Cointelegraph senior editor Jonathan DeYoung, a New Yorker who recently wrote a crypto guide to New York for Cointelegraph Magazine – noted that as a resident of New York State, he has no way of buying STX, as it is not available on any exchange that holds a BitLicense:

“STX is required to mine NYCCoin which means that I effectively cannot mine NYCCoin although I live in New York. Sure, one could use a VPN and buy it through a non-KYC platform like Binance, but it’s terribly ironic that the average New York resident is prohibited from mining their own city’s coin.

While in the short term this contradiction can be overcome by a BitLicense-holding exchange like Coinbase adding support for the token, in a more general scheme, this suggests that the existing regulatory regime could cut New Yorkers off from significant parts. of digital assets. Infrastructure.

Unfriendly application

Another source of concern for crypto companies looking to provide services to New York residents is the New York State Attorney General’s office. Letitia James – the outgoing attorney general who has announced her intention to run for governor next year – has a history of pursue severe coercive measures against players in the crypto industry and issue many warnings of the dangers of cryptocurrency trading.

In fact, NYAG had exercised increased control over digital asset companies even before James took office in early 2019. Katten’s DeWaal commented to Cointelegraph:

“The New York Attorney General’s release of his September 2018 report on the Virtual Markets Integrity Initiative which identified name-specific crypto platforms and their adherence to certain best or allegedly problematic practices – after that some relevant information was provided voluntarily by the platforms – was not helpful. in promoting New York as a blockchain-friendly place.

This approach, DeWaal argued, is best described as public denunciation and disgrace rather than “the eradication of bad apples through due legal process.”

What can be done?

Introducing changes to the BitLicense regime that would allow more companies to rise above the compliance bar and streamline the approval process could be a major step in making New York City a more welcoming crypto destination. This, however, is not in Adams’ hands, as DeWaal put it:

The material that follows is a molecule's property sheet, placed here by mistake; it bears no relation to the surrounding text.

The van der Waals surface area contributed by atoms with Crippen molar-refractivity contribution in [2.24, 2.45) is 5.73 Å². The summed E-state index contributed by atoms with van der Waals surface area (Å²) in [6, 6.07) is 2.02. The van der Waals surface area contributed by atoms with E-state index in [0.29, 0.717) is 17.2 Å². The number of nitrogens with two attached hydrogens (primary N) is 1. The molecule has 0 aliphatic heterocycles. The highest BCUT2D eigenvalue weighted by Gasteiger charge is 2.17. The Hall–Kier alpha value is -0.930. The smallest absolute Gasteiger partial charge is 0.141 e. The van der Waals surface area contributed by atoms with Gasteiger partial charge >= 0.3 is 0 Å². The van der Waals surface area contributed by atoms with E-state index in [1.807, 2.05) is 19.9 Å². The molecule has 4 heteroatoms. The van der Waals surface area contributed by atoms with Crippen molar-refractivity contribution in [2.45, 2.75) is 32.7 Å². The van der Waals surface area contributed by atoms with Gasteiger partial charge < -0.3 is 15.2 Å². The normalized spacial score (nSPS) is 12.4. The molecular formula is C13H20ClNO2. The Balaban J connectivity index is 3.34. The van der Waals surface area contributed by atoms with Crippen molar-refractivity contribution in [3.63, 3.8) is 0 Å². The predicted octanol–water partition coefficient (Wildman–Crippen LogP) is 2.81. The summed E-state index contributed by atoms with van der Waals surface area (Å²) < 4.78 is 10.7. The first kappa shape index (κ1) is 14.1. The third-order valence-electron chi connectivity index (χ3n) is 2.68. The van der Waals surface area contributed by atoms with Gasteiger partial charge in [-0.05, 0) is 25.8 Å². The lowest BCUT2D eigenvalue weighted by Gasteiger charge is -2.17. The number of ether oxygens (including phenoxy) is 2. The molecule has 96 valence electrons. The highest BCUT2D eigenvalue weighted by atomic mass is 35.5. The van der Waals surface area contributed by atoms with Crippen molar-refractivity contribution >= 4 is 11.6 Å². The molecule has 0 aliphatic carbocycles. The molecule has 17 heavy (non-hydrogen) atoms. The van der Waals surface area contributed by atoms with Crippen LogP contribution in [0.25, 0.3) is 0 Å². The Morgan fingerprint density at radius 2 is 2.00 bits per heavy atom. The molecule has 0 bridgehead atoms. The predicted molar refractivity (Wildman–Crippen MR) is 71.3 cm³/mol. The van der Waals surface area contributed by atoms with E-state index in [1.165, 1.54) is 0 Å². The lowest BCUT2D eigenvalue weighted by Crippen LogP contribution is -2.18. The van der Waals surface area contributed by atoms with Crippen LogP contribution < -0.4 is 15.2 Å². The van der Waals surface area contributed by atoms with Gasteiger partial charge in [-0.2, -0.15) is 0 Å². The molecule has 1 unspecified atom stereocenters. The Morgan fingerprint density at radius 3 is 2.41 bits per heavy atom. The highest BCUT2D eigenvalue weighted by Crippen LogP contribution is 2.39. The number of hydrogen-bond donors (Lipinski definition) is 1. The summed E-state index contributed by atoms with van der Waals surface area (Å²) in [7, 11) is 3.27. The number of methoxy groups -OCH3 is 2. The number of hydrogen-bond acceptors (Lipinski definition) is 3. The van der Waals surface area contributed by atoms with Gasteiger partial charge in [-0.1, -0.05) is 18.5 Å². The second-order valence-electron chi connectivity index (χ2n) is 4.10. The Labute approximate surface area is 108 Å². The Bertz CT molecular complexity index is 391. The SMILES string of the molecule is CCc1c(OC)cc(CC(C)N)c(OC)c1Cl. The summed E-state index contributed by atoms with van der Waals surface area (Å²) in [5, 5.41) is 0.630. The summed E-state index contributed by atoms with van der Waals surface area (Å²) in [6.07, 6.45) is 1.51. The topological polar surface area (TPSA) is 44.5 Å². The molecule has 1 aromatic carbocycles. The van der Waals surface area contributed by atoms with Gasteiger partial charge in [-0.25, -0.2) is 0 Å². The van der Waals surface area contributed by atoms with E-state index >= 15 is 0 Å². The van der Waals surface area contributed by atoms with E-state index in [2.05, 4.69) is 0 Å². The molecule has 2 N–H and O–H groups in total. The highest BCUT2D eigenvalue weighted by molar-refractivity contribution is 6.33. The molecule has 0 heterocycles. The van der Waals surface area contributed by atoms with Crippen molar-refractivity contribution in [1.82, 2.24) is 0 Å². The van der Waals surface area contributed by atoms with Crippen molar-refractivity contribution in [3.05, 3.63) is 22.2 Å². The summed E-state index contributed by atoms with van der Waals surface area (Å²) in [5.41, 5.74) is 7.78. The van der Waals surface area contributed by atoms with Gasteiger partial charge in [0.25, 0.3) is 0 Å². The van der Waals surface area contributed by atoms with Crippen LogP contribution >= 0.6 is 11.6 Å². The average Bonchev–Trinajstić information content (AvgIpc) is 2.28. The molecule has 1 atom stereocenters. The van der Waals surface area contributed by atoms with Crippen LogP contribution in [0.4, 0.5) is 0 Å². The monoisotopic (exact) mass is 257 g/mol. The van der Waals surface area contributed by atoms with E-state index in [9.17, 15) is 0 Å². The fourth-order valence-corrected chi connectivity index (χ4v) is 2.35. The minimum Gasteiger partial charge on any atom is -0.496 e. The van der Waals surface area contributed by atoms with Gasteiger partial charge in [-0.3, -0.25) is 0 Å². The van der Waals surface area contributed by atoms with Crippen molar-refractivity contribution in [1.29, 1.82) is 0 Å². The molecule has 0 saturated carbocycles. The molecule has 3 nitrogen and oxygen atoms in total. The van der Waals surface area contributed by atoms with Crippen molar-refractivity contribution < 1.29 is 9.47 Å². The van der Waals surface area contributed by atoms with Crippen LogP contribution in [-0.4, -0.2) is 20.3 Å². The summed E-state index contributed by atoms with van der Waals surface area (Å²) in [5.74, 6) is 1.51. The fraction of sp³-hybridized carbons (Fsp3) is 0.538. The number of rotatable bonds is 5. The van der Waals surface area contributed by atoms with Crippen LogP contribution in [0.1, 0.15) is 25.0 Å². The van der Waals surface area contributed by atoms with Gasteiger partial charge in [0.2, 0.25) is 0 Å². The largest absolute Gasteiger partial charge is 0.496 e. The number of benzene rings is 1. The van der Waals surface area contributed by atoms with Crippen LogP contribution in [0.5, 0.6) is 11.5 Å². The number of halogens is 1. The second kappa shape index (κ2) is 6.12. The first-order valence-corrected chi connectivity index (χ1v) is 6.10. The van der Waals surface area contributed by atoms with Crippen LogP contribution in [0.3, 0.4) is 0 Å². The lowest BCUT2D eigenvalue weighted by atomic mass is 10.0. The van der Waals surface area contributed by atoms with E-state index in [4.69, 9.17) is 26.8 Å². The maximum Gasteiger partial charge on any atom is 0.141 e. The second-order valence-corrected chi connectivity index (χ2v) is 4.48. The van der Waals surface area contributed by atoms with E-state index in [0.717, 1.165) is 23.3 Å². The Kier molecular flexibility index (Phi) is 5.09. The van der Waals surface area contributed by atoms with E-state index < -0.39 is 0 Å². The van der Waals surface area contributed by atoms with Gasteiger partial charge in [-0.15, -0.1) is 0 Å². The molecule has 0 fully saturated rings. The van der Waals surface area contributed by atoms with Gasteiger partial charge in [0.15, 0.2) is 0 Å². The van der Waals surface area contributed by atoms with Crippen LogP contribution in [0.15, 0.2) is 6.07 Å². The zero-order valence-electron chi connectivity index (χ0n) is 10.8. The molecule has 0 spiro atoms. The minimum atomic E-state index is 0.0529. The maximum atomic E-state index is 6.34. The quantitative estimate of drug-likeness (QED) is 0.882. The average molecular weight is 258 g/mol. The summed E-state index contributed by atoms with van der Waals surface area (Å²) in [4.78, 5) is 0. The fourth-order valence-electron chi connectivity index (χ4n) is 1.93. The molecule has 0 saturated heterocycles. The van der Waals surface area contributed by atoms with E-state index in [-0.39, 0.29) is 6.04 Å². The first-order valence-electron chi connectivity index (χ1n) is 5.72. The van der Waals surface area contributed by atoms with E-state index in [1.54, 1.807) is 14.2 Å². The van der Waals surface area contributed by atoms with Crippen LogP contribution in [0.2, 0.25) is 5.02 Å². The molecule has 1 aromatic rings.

“Ultimately, it will be up to the New York State Department of Financial Services to try to speed up the Bitlicense license application process as well as determine what legal requirements could be interpreted in a more user-friendly manner. companies. “

Making more radical changes to the BitLicense regime would require action from the Albany state legislature.

Oney observed that one approach that has worked well in other places is to establish regulatory sandboxes to drive financial innovation. He commented to Cointelegraph:

“Other jurisdictions have been very successful in driving innovation through sandboxes, such as the FCA in the UK, where tech start-ups can interact directly with major institutions within their sandbox and test and verify the applicability of the solutions in practice. “

While creating a fintech sandbox in New York would certainly require cooperation between several city agencies, it’s reasonable to expect a mayor to spearhead such an effort.

Finally, there is a full arsenal of tools that belong to the field of advertising. From raising awareness of the benefits and opportunities of blockchain technology and digital assets to, for example, the appointment of a deputy mayor with a focus on the strategic promotion of fintech-related initiatives, the role of New York City’s executive branch of government offers great leeway to cope with a formidable audience of over 8 million potential crypto allies.